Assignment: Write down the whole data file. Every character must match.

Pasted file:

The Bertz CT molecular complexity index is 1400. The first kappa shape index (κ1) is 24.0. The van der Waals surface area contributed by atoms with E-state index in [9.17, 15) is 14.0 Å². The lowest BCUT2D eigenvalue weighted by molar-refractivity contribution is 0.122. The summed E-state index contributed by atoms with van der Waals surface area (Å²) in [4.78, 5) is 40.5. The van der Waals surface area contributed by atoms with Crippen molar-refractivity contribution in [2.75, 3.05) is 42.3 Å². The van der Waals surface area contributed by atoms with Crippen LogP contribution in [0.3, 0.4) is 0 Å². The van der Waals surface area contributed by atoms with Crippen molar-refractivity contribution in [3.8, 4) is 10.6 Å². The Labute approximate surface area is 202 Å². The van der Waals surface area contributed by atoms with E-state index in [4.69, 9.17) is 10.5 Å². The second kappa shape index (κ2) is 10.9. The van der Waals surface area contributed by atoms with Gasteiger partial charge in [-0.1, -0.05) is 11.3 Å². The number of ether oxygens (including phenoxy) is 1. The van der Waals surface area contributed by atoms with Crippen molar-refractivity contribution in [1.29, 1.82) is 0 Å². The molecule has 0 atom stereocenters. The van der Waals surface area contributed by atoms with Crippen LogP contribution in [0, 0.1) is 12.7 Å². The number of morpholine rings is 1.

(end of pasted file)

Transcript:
The Bertz CT molecular complexity index is 1400. The first kappa shape index (κ1) is 24.0. The van der Waals surface area contributed by atoms with E-state index in [9.17, 15) is 14.0 Å². The lowest BCUT2D eigenvalue weighted by molar-refractivity contribution is 0.122. The summed E-state index contributed by atoms with van der Waals surface area (Å²) in [4.78, 5) is 40.5. The van der Waals surface area contributed by atoms with Crippen molar-refractivity contribution in [2.75, 3.05) is 42.3 Å². The van der Waals surface area contributed by atoms with Crippen LogP contribution in [0.3, 0.4) is 0 Å². The van der Waals surface area contributed by atoms with Crippen molar-refractivity contribution in [3.8, 4) is 10.6 Å². The Labute approximate surface area is 202 Å². The van der Waals surface area contributed by atoms with E-state index in [4.69, 9.17) is 10.5 Å². The second kappa shape index (κ2) is 10.9. The van der Waals surface area contributed by atoms with Gasteiger partial charge in [-0.1, -0.05) is 11.3 Å². The number of ether oxygens (including phenoxy) is 1. The van der Waals surface area contributed by atoms with Crippen molar-refractivity contribution in [1.29, 1.82) is 0 Å². The molecule has 0 atom stereocenters. The van der Waals surface area contributed by atoms with Crippen LogP contribution in [0, 0.1) is 12.7 Å². The number of morpholine rings is 1.